Archbishop praises ambulance service after ‘year of atrocities’
The Archbishop of Canterbury Justin Welby visited ambulance crews today (13 December) to hear their experiences following this year’s terrorist attacks.
He visited the control room where 999 calls are answered, as well as the specialist operations centre, where major incidents, such as the attacks in London Bridge and Westminster, are coordinated from.
He said: “This vital operations centre has sadly been in use too many times during the atrocities of this year. During these events, we have seen the true heroism of the ambulance crews, police, fire service and security forces who have worked in extremely difficult situations to keep us safe and save lives.”
The Archbishop met frontline staff who attended the terror attacks and the fire at Grenfell Tower and spoke to members of the Service’s Christian Fellowship about how their faith helps them in their job.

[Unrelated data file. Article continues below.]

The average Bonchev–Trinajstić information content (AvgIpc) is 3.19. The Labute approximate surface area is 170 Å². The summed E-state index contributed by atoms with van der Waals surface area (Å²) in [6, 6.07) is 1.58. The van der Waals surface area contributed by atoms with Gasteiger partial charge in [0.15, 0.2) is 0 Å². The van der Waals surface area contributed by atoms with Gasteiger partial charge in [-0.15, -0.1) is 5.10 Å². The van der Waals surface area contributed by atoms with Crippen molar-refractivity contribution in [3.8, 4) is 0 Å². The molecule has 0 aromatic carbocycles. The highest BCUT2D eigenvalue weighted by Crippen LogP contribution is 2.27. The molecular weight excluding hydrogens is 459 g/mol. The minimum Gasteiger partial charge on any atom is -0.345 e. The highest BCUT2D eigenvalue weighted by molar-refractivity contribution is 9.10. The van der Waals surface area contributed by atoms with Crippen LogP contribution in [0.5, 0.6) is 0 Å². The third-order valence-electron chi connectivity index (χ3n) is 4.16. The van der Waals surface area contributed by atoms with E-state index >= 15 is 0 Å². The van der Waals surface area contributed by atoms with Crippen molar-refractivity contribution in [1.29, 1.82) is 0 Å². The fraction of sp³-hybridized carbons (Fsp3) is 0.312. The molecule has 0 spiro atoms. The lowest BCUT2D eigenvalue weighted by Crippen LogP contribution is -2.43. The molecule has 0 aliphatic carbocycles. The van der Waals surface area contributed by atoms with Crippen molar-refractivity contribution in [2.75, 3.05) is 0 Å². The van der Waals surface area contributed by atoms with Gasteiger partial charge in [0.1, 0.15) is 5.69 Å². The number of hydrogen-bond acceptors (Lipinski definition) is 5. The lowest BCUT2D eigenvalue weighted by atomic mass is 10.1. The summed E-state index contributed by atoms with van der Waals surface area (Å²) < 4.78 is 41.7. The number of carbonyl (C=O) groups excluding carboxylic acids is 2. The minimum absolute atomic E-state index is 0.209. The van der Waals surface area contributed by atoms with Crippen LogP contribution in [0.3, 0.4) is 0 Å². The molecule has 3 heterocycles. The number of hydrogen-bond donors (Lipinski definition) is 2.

Paramedic Reverend Simon Woodmore attended the attacks at London Bridge and Westminster and the fire at Grenfell Tower. He said: “With the incidents happening so close together, it has been hard to recover in between, but through it all, you see the true spirit of the ambulance service and the way we support and look after one another.”
Jo Burchell worked in the specialist operations centre during the London Bridge attack as a radio operator. She said: “I was liaising with crews on scene and relaying messages back to the control room. It was stressful and extremely busy as the situation was constantly changing. I’ve worked on major incidents before, but nothing on that scale.”
The Archbishop was greeted at the ambulance service headquarters in Waterloo by Chairman Heather Lawrence OBE and Chief Executive Garrett Emmerson.
Garrett said: “I’m proud of the way our staff – both on the frontline and in our control rooms – responded to the incidents this year and we’re grateful to the Archbishop for recognising their hard work.”
Notes to editors